NM: I was really quite negative about it. I tried to find all of the reasons why that didn’t happen and instead of doing what I probably would do now and looking at it and thinking, ‘Right, where did I fall down? How can I change that? What’s in my power to make it possible that the next time around I will succeed?’ I started looking at all of the things that I had no control over and blaming all of those things, so it somehow took…
TP: That’s very human.
NM: …it took a bit of the responsibility of the failure away from me in my mind, but it wasn’t very conducive for just moving forward, I guess? And I was really quite broken by it, to be honest.
TP: Did you stop rugby totally at that point or did you keep going?
NM: Oh no, no, I couldn’t it was [laughs] [over speech].
TP: [Laughs] Yes.
NM: When the selection had been made I did pick my head up and it was a little bit like when I went back to rugby the pressure had gone slightly and I did start to play better. And people commented on it and it was weird because the mentality was quite negative in this blame culture that I had of everything else why that wasn’t my fault. And then the good instead of thinking that the good form in my game was a positive thing, I just kept thinking well, they didn’t choose me and then look at how well I’m playing, they made a mistake blah blah blah, which it was such a negative mind-set that I think that, I don’t know, it was hard to enjoy it, I guess?
TP: Yeah. To be able to reflect on that and to look at your mind-set that would I suppose imply that you’ve moved out of that and moved onto something more positive?
TP: How did that happen? How were you able to change your mind-set?
NM: Well once I think I’d finished my university degree when I actually decided to move down to London, and one of the motivations for moving was that that the best team in Europe were based in London, the London Wheelchair Rugby Club, and I knew that if I was to stand any chance of getting into the squad the next time around I had to train with these guys, I had to have the experience of playing in Europe at that level with these guys under that coach to have any chance of making it work. So I just upped sticks and I went down and I threw myself whole-heartedly into training, and I think that move to London was kind of the close of one door and the opening of another in that I’d done my university degree and I no longer had any distractions. And the aim was very very clear and I was tunnel-visioned about it, everything fitted in around my rugby and that was my reason for life if you like [laughs] at that time, and I think that helped the focus and changed the mind-set?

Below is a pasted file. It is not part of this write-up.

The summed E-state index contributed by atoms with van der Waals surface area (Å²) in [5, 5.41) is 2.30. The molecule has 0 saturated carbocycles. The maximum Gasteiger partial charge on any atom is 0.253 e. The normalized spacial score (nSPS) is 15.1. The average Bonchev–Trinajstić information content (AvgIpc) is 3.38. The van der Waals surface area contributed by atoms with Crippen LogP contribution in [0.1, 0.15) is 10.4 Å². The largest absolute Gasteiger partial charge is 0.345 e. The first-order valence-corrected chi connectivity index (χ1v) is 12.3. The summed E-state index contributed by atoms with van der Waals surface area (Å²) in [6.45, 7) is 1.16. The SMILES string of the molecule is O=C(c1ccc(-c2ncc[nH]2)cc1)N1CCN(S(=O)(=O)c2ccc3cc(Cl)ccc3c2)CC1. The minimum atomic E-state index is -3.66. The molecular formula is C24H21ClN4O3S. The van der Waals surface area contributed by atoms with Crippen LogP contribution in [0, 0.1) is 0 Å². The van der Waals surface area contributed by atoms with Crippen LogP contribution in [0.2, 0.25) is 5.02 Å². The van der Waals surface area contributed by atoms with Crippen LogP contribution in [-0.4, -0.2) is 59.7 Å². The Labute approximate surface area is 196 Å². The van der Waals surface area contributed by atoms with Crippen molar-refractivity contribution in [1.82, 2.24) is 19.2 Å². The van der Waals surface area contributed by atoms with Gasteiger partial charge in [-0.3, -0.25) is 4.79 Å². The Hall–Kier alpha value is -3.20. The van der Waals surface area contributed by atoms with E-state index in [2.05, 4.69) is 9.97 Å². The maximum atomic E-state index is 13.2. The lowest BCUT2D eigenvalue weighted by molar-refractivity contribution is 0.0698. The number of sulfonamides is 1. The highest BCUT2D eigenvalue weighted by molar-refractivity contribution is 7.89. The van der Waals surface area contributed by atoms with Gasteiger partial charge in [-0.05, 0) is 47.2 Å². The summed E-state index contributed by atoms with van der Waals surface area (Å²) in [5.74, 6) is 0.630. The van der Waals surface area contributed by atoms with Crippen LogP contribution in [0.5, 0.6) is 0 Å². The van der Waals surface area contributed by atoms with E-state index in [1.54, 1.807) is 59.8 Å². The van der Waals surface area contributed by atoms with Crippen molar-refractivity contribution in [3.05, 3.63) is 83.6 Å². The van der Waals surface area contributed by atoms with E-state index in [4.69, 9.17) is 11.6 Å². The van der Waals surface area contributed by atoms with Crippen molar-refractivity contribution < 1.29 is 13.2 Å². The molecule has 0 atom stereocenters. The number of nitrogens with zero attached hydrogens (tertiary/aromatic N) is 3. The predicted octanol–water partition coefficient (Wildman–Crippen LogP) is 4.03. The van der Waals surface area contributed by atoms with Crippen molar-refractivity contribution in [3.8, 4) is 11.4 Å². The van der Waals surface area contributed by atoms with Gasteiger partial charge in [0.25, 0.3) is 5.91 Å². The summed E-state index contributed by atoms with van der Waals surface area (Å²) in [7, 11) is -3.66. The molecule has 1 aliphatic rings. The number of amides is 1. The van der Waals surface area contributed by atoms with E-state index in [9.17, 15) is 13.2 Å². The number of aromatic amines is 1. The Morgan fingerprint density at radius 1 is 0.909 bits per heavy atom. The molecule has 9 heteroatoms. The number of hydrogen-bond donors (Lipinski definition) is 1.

TP: And then London 2012…
TP: …and you, unfortunately, didn’t make the team in 2012?
TP: How was that for you?
NM: There were a lot of people that didn’t make the team for 2012 and not all of them for reasons that were very fair. I wasn’t one of those people that didn’t make the team because I was unfairly judged in my performance level, when I moved down to London I’d got into the team and I’d got going with everything and then I went to a tournament in Toulouse and I met my boyfriend at the time, who was also a wheelchair rugby player, and I hadn’t really had a relationship that I had with him with anyone else before and we both kind of got a bit carried away with just really enjoying life and rugby was put on a bit of back burner. But after we’d kind of had almost a honeymoon period of the relationship of going to different countries, travelling the world and just having fun, he got onto the GB squad and I knew from then on that whilst he was on the squad and we were in a relationship there was never going to be a place for me there.
NM: But that was, again, I wasn’t going to sacrifice my relationship for that, so I was kind of happy with my decision and I just thought, ‘Well, I’ll keep going with this.’ Neither of us made the squad and politics within rugby changed quite a lot and after 2012, my passion for the sport died a little bit, so I was always looking for something else then.
TP: And your passion for rugby died but your passion for something else developed?
TP: Talk to me about the shift over to motor racing?